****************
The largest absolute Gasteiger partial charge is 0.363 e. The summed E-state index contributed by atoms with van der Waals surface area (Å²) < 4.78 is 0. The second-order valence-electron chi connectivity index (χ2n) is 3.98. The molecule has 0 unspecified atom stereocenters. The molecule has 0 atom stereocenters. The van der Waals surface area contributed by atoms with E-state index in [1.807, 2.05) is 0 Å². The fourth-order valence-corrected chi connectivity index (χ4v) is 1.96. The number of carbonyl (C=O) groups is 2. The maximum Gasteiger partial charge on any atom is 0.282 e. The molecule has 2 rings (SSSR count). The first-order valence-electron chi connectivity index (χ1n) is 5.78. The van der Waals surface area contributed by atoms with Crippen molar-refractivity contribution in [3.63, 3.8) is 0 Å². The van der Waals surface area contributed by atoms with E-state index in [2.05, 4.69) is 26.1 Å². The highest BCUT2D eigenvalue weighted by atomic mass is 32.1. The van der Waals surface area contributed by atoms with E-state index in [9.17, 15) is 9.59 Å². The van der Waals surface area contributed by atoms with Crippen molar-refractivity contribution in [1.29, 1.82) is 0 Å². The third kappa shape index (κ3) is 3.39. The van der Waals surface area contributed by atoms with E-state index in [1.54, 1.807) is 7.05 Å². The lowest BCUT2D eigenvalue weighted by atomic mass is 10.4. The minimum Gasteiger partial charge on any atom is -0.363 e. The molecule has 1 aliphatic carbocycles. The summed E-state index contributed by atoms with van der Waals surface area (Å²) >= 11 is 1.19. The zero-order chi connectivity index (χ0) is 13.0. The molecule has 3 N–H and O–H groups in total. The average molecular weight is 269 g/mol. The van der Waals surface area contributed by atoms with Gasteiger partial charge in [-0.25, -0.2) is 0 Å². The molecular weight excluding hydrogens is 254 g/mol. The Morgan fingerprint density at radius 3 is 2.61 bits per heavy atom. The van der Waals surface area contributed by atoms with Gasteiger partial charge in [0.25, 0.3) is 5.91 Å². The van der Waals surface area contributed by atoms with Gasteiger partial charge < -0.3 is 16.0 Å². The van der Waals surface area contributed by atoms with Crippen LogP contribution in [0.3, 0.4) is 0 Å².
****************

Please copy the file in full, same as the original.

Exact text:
The largest absolute Gasteiger partial charge is 0.363 e. The summed E-state index contributed by atoms with van der Waals surface area (Å²) < 4.78 is 0. The second-order valence-electron chi connectivity index (χ2n) is 3.98. The molecule has 0 unspecified atom stereocenters. The molecule has 0 atom stereocenters. The van der Waals surface area contributed by atoms with E-state index in [1.807, 2.05) is 0 Å². The fourth-order valence-corrected chi connectivity index (χ4v) is 1.96. The number of carbonyl (C=O) groups is 2. The maximum Gasteiger partial charge on any atom is 0.282 e. The molecule has 2 rings (SSSR count). The first-order valence-electron chi connectivity index (χ1n) is 5.78. The van der Waals surface area contributed by atoms with Crippen molar-refractivity contribution in [3.63, 3.8) is 0 Å². The van der Waals surface area contributed by atoms with E-state index in [2.05, 4.69) is 26.1 Å². The highest BCUT2D eigenvalue weighted by atomic mass is 32.1. The van der Waals surface area contributed by atoms with E-state index in [9.17, 15) is 9.59 Å². The van der Waals surface area contributed by atoms with Crippen molar-refractivity contribution in [1.29, 1.82) is 0 Å². The third kappa shape index (κ3) is 3.39. The van der Waals surface area contributed by atoms with E-state index in [1.54, 1.807) is 7.05 Å². The lowest BCUT2D eigenvalue weighted by atomic mass is 10.4. The minimum Gasteiger partial charge on any atom is -0.363 e. The molecule has 1 aliphatic carbocycles. The summed E-state index contributed by atoms with van der Waals surface area (Å²) >= 11 is 1.19. The zero-order chi connectivity index (χ0) is 13.0. The molecule has 3 N–H and O–H groups in total. The average molecular weight is 269 g/mol. The van der Waals surface area contributed by atoms with Gasteiger partial charge in [-0.25, -0.2) is 0 Å². The molecular weight excluding hydrogens is 254 g/mol. The Morgan fingerprint density at radius 3 is 2.61 bits per heavy atom. The van der Waals surface area contributed by atoms with Gasteiger partial charge in [0.25, 0.3) is 5.91 Å². The van der Waals surface area contributed by atoms with Gasteiger partial charge < -0.3 is 16.0 Å². The van der Waals surface area contributed by atoms with Crippen LogP contribution in [0.3, 0.4) is 0 Å².